The Helitronic Micro features a linear motor/torque drive technology. But the Micro has a radically new seven axis layout optimized for grinding micro tools. For example, the Micro has an X2 axis that automatically moves the tool to center during a grind, thereby achieving better accuracy on corner radii and ballnose forms on even the smallest tools. The machine includes a three-spindle grinding head for up to twelve wheels. And the Micro's new B-axis positions the wheel to grind clearance angles with the samepoint on the wheel throughout the grind.
These features help to speed up grinding by 30% and improve surface finishes by up to 50% than machines with conventional ball-lead screws. The optimal range for high precision production is from 0.020 - 0.50 inches (0.50 - 12.7 mm) in diameter, though the machine is capable of handling both smaller and larger tools. The machine also features an integrated FANUC robot loader for fast automatic tool changes. Plus the 1,000 RPM A-axis workhead can handle precise cylindrical grinds. That's particularly useful when making step tools.
Small machine tools and inherent miniaturized components are persistent development topics in scientific research. Miniaturization usually requires not only reproducing existing systems at a smaller scale, but also a complex integration of various functions into one single element. This concept is presented here by means of a miniature spherical grinding module (GrindBall). It combines a specifically developed magnetic bearing with fluid dynamic propulsion, thus enabling novel grinding kinematics and the possibility of integration in small machine tools. In this paper, the requirements of micro-grinding processes are introduced and the manufacture as well as performance of grinding spheres are discussed; the design of the magnetic bearing is presented and its functionality validated in experiments. Finally, results from numerical simulations leading up to the development of the propulsion system as well as its geometric layout are reported.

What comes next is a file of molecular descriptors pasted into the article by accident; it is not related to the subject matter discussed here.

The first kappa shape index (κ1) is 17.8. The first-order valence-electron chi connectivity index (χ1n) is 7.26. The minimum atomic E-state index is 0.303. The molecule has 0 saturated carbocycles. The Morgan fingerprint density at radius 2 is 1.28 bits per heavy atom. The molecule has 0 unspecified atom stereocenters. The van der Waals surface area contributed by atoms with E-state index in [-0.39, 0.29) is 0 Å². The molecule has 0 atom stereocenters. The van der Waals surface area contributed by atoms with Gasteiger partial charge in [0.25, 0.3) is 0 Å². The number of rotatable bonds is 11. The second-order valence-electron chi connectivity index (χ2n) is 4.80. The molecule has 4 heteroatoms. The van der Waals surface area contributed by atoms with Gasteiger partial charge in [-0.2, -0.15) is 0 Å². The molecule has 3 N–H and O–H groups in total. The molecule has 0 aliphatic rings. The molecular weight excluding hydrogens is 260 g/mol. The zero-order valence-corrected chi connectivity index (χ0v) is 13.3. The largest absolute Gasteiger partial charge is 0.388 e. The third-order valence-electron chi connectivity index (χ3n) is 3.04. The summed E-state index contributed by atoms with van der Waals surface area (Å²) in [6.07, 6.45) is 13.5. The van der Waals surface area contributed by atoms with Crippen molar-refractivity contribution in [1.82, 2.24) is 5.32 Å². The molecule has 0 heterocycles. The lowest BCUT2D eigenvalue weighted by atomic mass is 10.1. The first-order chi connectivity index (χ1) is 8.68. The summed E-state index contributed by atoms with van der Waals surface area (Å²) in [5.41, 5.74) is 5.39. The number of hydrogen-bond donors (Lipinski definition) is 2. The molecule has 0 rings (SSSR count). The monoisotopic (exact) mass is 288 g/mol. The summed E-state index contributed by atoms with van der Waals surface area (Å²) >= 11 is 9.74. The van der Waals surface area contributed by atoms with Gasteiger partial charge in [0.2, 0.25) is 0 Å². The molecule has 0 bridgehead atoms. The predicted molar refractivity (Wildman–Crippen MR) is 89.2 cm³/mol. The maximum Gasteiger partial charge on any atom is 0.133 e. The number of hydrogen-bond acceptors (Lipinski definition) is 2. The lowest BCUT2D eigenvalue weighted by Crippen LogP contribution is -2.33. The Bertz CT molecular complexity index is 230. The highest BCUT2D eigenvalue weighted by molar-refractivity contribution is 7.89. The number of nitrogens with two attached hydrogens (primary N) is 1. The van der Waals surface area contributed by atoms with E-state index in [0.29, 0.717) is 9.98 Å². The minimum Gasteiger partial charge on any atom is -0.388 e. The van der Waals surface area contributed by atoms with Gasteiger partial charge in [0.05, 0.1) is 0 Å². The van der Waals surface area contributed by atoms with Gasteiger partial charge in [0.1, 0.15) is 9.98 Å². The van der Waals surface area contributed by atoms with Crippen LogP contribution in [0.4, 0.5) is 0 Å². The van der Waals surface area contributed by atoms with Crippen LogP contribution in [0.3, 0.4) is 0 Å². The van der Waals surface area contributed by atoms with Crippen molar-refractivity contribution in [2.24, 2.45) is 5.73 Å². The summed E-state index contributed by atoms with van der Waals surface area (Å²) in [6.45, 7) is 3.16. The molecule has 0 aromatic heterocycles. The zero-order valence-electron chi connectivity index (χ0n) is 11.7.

Axinte DA, Abdul Shukor S, Bozdana AT (2010) An analysis of the functional capability of an in-house developed miniature 4-axis machine tool. Int J Mach Tools Manuf 50:191203. doi:10.1016/j.ijmachtools.2009.10.005
Denkena B, Mhring HC, Kayapinar H (2012) Design of a compact fluidic XY-stage for precise positioning. In: Proceedings of the 7th international conference on micro manufacturingICOMM 2012 (pp 345349), USA
The authors wish to thank the German Research Foundation (DFG) for providing funding to this project, the members of SPP1476 for their excellent cooperation, and the North-German Supercomputing Alliance (HLRN) for granting access to their supercomputing facilities.
Micro grinding offers a high potential when machining micro structures in hard and brittle materials. In this context, a new machine tool the nano grinding center was developed, which allows to manufacture and apply ultra small micro pencil grinding tools without re-clamping. With this new machine tool, the influence of grain size, grain concentration, and process parameters on the material removal mechanisms was investigated during micro grinding of silicon with grinding tool diameters of 40m and 4m. Measurements of process forces, surface quality and accuracy were carried out and the results are discussed.
Micro pencil grinding tools (MPGTs) are micro machining tools that have a huge potential for manufacturing fully micro textured surfaces made out of a broad range of hard and brittle materials, finding use in industries like biomedicine and microelectronics. Due to the flexible manufacturing method used to produce MPGTs - the shape of the tool can be adjusted according to the task at hand. Complex freeform microstructures with various cross sections like dovetails or hemispheres can be produced cross sections that no other process can produce in brittle materials. MPGTs with diameters <50m however, suffer from a far too short tool life and far too slow achievable feed rates to make the process economical. As part of the tool development process, a parameter study is needed to understand the influence of some of the more important process parameters like feed rate, rotational speed and the tool inclination angle, as well as the grit size. A full factorial experimental design is conducted to determine the importance of each parameter, using an Analysis of Variance (ANOVA) statistical evaluation method. Using the knowledge obtained from the results of this parameter study, optimum parameters were selected for a second case study. Besides increasing the MPGT tool life, the goal was to achieve feed rates beyond 1mm/min.